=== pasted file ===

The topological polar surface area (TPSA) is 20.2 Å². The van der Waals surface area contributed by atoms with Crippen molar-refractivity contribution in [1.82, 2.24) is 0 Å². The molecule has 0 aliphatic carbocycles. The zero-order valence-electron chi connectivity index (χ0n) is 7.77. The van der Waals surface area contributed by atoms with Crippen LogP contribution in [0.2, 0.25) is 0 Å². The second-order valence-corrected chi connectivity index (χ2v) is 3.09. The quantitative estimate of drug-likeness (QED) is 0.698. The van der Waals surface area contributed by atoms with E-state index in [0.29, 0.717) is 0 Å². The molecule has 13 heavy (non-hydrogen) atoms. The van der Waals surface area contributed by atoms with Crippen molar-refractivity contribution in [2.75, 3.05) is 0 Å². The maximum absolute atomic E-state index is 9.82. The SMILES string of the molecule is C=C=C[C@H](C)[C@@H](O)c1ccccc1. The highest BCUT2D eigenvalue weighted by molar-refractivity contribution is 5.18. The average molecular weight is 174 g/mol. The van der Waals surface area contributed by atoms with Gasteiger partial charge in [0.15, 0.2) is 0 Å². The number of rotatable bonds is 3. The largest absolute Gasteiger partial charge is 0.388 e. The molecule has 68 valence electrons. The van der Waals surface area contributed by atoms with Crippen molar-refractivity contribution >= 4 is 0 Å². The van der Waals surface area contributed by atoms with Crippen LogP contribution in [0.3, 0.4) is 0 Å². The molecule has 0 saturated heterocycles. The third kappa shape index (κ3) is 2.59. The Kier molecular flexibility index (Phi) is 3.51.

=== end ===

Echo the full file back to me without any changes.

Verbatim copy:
The topological polar surface area (TPSA) is 20.2 Å². The van der Waals surface area contributed by atoms with Crippen molar-refractivity contribution in [1.82, 2.24) is 0 Å². The molecule has 0 aliphatic carbocycles. The zero-order valence-electron chi connectivity index (χ0n) is 7.77. The van der Waals surface area contributed by atoms with Crippen LogP contribution in [0.2, 0.25) is 0 Å². The second-order valence-corrected chi connectivity index (χ2v) is 3.09. The quantitative estimate of drug-likeness (QED) is 0.698. The van der Waals surface area contributed by atoms with E-state index in [0.29, 0.717) is 0 Å². The molecule has 13 heavy (non-hydrogen) atoms. The van der Waals surface area contributed by atoms with Crippen molar-refractivity contribution in [2.75, 3.05) is 0 Å². The maximum absolute atomic E-state index is 9.82. The SMILES string of the molecule is C=C=C[C@H](C)[C@@H](O)c1ccccc1. The highest BCUT2D eigenvalue weighted by molar-refractivity contribution is 5.18. The average molecular weight is 174 g/mol. The van der Waals surface area contributed by atoms with Gasteiger partial charge in [0.15, 0.2) is 0 Å². The number of rotatable bonds is 3. The largest absolute Gasteiger partial charge is 0.388 e. The molecule has 68 valence electrons. The van der Waals surface area contributed by atoms with Crippen molar-refractivity contribution >= 4 is 0 Å². The van der Waals surface area contributed by atoms with Crippen LogP contribution in [0.3, 0.4) is 0 Å². The molecule has 0 saturated heterocycles. The third kappa shape index (κ3) is 2.59. The Kier molecular flexibility index (Phi) is 3.51.